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Authors: Jonas Gehrlein

Last updated: 07.12.2020

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Validator selection

Introduction

The validator elections are essential for the security of the network, where nominators have the important task to evaluate and select the most trustworthy and competent validators. However, in reality this task is quite challenging and comes with significant effort. The vast amount of data on validators (which is constantly increasing) requires a substantial technical expertise and engagement. Currently, the process is too cumbersome and many nominators are either not staking or avoiding spending too much time to go through the large amount of data. Therefore, we need to provide tools, which both aid nominators in the selection process, while still ensuring that the outcome is beneficial for the network.

The following write-up provides an overview of several potential steps, which benefit the nominators while maintaining their freedom of choice. As a first step, it is helpful to illustrate why recommendations should be based on user’s preferences and cannot be universal for all individuals.

Problem

It is not desirable to provide an exogenous recommendation of a set of validators, because user’s preferences (especially risk-preferences) are quite different. Therefore, a comparison between metrics on different scales (e.g., self-stake in DOTs vs. performance in %) is not exogenously not possible. In addition, the shape of the marginal utility functions even within one dimension is unclear and based on individual’s preferences. It is outside our competence to decide on various trade-offs of the selection process on behalf of nominators. To illustrate this issue, consider the following simple example:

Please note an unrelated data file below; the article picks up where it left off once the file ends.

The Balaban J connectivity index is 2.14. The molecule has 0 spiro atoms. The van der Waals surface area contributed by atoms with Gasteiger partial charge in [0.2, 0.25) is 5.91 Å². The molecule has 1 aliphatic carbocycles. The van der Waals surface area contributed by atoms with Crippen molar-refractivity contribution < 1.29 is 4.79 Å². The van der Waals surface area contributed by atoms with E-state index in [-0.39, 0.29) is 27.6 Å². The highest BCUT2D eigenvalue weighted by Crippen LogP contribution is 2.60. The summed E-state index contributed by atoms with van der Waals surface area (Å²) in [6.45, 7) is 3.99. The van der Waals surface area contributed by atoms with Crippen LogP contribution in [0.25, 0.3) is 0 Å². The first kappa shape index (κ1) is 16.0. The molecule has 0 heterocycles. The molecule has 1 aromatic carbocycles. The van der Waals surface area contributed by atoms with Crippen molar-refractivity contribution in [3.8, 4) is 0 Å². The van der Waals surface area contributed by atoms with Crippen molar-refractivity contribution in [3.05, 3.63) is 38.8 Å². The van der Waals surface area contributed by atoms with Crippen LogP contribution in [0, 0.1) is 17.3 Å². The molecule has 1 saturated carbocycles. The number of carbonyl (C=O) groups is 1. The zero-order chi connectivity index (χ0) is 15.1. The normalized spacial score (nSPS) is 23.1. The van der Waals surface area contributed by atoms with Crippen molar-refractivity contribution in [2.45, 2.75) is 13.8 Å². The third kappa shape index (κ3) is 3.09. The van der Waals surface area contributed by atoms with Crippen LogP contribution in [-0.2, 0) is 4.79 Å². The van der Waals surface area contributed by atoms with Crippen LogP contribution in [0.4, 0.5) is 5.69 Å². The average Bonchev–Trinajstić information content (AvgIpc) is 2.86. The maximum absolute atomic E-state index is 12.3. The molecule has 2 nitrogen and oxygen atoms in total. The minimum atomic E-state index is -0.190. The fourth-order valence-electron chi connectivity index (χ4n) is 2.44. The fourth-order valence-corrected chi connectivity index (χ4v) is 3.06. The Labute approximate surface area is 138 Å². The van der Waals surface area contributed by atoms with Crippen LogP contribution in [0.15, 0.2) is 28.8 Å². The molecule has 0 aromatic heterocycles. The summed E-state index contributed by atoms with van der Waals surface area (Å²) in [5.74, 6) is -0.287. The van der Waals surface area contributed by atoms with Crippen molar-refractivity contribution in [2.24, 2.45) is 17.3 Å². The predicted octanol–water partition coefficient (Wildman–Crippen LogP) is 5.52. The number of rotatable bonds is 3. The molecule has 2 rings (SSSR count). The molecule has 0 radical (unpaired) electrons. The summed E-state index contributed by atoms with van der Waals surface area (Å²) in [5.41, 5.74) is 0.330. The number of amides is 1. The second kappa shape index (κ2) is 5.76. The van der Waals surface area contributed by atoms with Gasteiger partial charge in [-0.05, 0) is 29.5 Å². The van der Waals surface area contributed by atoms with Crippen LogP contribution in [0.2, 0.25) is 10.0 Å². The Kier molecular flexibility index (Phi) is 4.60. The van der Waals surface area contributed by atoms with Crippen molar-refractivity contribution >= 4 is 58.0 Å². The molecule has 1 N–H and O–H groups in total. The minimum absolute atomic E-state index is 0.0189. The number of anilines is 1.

Commission

Self-Stake

Identity

Era-Points

Validator 1

4%

26 DOTs

Yes

Average

Validator 2

7%

280 DOTs

No

Average - 1%

Validator 3

1%

1 DOT

No

Average + 5%

All validators in the table have different profiles, where none is dominated. Validator 3 potentially yield high profits but does not have much self-stake (skin-in-the-game) and is without registered identity. Validator 1 charges a higher fee for their service but might leverage a reputable identity. Validator 2 requires substantial fees but has the most self-stake. One could easily think of different preferences of users, who would prefer any one of those validators. While probably every user could make a choice from that selection, the problem gets increasingly difficult for a set of 200-1000 validators.

Code of conduct for recommendations

As mentioned before, we cannot and do not want to give an exogenous recommendation to the users. We prefer methods, which values this insight and generates a recommendation based on their stated preferences. While valuing the preferences of the users, we still can nudge their decisions in a direction beneficial for the network (e.g., to promote decentralization). Nevertheless, the recommendation should be as objective as possible and should not discriminate against any specific validator.